4 Steps to Boost Your Medicare Star Ratings and Retain Your Customers


Vanessa Pawlak
Principal, Ernst & Young LLP

A distinct correlation has been found between the number of complaints about Medicare Advantage plans and the number of customers withdrawing from these plans. Here are four steps health plans can take to reduce customer complaints, improve Medicare star ratings, and lower member attrition rates.

CMS created the Five-Star Quality Rating System to drive improvements in Medicare quality—and to help consumers and caregivers easily compare the performance of Medicare Advantage (MA) plans. With 53 measures of quality and the customer experience, the rating system has been cited as a key strategy for health plans in retaining and expanding their customer base because higher star ratings can attract more Medicare beneficiaries. Four- and five-star rated plans are also eligible to receive quality bonus payments.

One of the rating system’s most informative measures is the C30 measure of complaints about the health plan. Members can register concerns with CMS about any aspect of their health plans, ranging from insufficient benefits to poor customer service. For MA plans, keeping complaints to Medicare low and achieving higher Medicare star ratings are essential goals in meeting consumer expectations and retaining customers. The C30 measure can be a beacon of light to health plans in evaluating their performance, indicating where the other 52 measures are falling short and helping plans to transform their operations over all for a better customer experience.

More complaints means lost customers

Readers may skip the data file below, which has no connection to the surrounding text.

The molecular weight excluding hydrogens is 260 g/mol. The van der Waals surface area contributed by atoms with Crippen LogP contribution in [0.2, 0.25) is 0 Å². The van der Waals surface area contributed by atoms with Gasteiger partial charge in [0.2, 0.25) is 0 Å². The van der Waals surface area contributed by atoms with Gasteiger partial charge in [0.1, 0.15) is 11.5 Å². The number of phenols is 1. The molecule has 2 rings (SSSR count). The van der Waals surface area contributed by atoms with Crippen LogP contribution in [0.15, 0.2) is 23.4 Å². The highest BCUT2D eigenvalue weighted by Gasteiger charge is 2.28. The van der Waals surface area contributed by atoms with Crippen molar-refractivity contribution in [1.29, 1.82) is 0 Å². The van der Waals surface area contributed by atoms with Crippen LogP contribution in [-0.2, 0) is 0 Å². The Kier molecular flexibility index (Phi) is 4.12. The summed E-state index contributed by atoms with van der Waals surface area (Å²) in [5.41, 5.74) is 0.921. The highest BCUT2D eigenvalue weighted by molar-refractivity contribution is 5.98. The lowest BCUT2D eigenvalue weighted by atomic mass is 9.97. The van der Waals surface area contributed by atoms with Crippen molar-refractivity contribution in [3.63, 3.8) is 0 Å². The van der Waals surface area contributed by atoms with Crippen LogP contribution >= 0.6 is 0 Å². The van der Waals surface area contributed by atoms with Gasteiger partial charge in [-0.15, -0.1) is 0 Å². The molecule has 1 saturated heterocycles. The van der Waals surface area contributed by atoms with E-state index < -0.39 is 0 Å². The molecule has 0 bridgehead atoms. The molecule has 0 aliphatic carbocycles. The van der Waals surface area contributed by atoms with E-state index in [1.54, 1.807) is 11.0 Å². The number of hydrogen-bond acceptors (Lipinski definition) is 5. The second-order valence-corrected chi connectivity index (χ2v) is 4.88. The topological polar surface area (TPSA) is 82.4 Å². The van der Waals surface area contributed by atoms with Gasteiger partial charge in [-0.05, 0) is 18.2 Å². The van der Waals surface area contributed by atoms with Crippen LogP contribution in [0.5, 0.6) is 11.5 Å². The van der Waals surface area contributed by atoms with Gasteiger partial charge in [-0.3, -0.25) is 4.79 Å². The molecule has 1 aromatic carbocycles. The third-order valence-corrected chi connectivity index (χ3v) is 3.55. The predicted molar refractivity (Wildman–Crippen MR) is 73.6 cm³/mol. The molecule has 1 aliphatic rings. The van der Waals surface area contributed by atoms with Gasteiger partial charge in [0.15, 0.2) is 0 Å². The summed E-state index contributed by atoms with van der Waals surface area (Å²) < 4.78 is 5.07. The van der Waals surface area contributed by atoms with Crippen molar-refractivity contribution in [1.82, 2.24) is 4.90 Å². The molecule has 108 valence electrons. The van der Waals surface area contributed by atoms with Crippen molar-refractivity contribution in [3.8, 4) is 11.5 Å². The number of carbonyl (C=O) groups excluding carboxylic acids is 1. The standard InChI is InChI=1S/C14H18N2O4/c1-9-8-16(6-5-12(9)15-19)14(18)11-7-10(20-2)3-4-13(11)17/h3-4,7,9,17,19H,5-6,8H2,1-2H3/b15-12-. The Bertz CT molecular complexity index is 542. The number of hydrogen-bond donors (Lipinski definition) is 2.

Healthpocket.com, a website that compares and ranks health plans for consumers, looked at the contracts of 448 MA plans. Their results show that the average attrition rate for two-star plans was 22% and for five-star plans it was only 2%. The website also found that plans with more complaints to Medicare lost more customers.www.HealthPocket.com, “Medicare Enrollee Lapse and Complaints Strong Predictor of Plan Quality.” Customer complaint rates are clearly strong indicators of health plan quality and important to Medicare beneficiaries in plan selection.

To build on these findings, Ernst & Young further analyzed complaints to Medicare for four- and five-star plans. Our goal was to better understand how these organizations are maintaining fewer complaint rates, lowering attrition rates, and achieving higher Medicare star ratings.

What follows are key findings from our research and four action steps for responding more readily to customer concerns, improving customer perceptions, and boosting star ratings throughout your enterprise.

Focus on quality and consumer perception

Findings: Our analysis found plans with a four- or five-star Medicare rating also had high ratings in Consumer Assessment of Healthcare Providers & Systems (CAHPS), the CMS patient experience survey, and other customer-service-related surveys (for example, the J.D. Power surveys of health plan members). For these higher-rated plans, the pursuit of quality is not a separate effort, siloed from others, but an integrated, high-priority initiative commanding attention throughout the organization.

Different galaxies: How major health plans compare on stars and other key dimensions
  UHC Humana Kaiser Aetna WellPoint Cigna Highmark BCBS of Michigan WellCare Health Net
Number of MA/Medicare Advantage Prescription Drug (MAPD) plans 89 60 9 54 41 23 3 2 16 6
Number of prescription drug plans 3 2 0 6 2 2 1 1 1 0
Types of plans
Health maintenance organization
Preferred provider organization        
Point of service                
Private fee-for service              
Change in number of plans for 2014 star-rating year versus 2013 star-rating year
Removed 7 20 1 0 2 2 0 0 0 0
Introduced 7 6 0 30 17 11 0 0 4 1